Historic Shelby Association uncovers history in donated land
Published 7:37 pm Monday, March 25, 2013
By Linda Long/Special to the Reporter
SHELBY – Armed with a Bobcat utility machine and a small excavator, members of the Historic Shelby Association feel a little like treasure hunters these days. They’re clearing 12.7 acres of donated land that eventually will be part of Shelby Iron Works Park on Highway 42 in south Shelby County.
“We’re cutting through brambles, mimosa and privet right now,” said Jerry Willis, association board member and historian. “We’ve cleared a path up to the old chemical plant and have only recently uncovered the actual furnace sites.”
Explaining the historical significance of these finds, Willis said the furnaces predate Birmingham.
“They stood 60 and 65 ft high and at full production they could turn out several tons of iron a day. Getting this property was really the boost we needed. In fact, the property could one day actually be the park ‘centerpiece,’” he said.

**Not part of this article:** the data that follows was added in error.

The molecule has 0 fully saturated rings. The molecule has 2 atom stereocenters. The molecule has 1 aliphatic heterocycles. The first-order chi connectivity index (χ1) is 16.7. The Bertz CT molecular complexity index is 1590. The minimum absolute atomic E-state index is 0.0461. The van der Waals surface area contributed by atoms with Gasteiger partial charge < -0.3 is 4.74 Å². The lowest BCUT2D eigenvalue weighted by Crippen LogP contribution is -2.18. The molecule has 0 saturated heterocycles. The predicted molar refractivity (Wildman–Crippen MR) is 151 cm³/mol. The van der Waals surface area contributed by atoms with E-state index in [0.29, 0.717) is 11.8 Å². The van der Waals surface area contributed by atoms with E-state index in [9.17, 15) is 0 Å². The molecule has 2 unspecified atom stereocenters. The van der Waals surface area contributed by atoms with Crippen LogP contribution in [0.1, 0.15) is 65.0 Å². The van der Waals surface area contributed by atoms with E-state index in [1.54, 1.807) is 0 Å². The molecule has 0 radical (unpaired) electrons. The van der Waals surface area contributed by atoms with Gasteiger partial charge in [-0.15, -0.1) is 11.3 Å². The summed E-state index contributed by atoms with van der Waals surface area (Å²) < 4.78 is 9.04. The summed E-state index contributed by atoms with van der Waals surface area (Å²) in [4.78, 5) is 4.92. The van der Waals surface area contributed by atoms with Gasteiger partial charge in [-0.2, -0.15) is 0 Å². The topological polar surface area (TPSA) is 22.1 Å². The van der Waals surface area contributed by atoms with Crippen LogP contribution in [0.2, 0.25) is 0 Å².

Willis said the land was deeded to the Historic Association by Buchanan Forest Management out of Selma to be used for the Shelby Iron Works park. In addition to the remains of the two furnaces, the land also contains the frame of the Shelby Chemical Company building.
“We don’t really know what all is in there,” said Hylott Armstrong, Shelby Historic Association board member. “We think it could possibly be an important archeological site. We don’t know what remnants of these important historic facilities and perhaps other artifacts will be found. Clearing the plant growth is just the beginning of a process of exploring secrets this property has hidden over the years.”
According to Willis, the volunteer workers have cleaned about a quarter of the property so far.
“We don’t have a projected completion date,” he said. “That depends on how quickly we can raise funds to finish the job. We’ve made great strides in building the park during the last three or four years. All money we raise goes back into maintaining facilities.”
Willis said he is looking forward to the day when the newest 12 acres is open to the public and a functioning part of the existing park. When it is clear and secured, the area will be open for tours.